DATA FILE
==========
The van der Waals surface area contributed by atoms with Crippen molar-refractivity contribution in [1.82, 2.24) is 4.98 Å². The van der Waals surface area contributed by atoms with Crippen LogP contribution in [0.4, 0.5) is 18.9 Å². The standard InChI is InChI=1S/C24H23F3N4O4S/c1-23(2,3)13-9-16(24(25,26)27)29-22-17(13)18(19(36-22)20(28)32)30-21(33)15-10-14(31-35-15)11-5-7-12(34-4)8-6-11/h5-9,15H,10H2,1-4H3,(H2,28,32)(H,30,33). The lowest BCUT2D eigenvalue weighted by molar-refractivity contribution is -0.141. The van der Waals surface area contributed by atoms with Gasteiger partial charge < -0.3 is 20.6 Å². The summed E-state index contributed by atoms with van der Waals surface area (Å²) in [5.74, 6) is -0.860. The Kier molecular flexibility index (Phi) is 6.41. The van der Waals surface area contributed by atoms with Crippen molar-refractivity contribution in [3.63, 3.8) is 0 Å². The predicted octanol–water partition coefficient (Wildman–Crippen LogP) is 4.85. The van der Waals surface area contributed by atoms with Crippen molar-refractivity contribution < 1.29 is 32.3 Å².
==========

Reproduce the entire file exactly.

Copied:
The van der Waals surface area contributed by atoms with Crippen molar-refractivity contribution in [1.82, 2.24) is 4.98 Å². The van der Waals surface area contributed by atoms with Crippen LogP contribution in [0.4, 0.5) is 18.9 Å². The standard InChI is InChI=1S/C24H23F3N4O4S/c1-23(2,3)13-9-16(24(25,26)27)29-22-17(13)18(19(36-22)20(28)32)30-21(33)15-10-14(31-35-15)11-5-7-12(34-4)8-6-11/h5-9,15H,10H2,1-4H3,(H2,28,32)(H,30,33). The lowest BCUT2D eigenvalue weighted by molar-refractivity contribution is -0.141. The van der Waals surface area contributed by atoms with Gasteiger partial charge < -0.3 is 20.6 Å². The summed E-state index contributed by atoms with van der Waals surface area (Å²) in [5.74, 6) is -0.860. The Kier molecular flexibility index (Phi) is 6.41. The van der Waals surface area contributed by atoms with Crippen molar-refractivity contribution in [3.63, 3.8) is 0 Å². The predicted octanol–water partition coefficient (Wildman–Crippen LogP) is 4.85. The van der Waals surface area contributed by atoms with Crippen molar-refractivity contribution < 1.29 is 32.3 Å².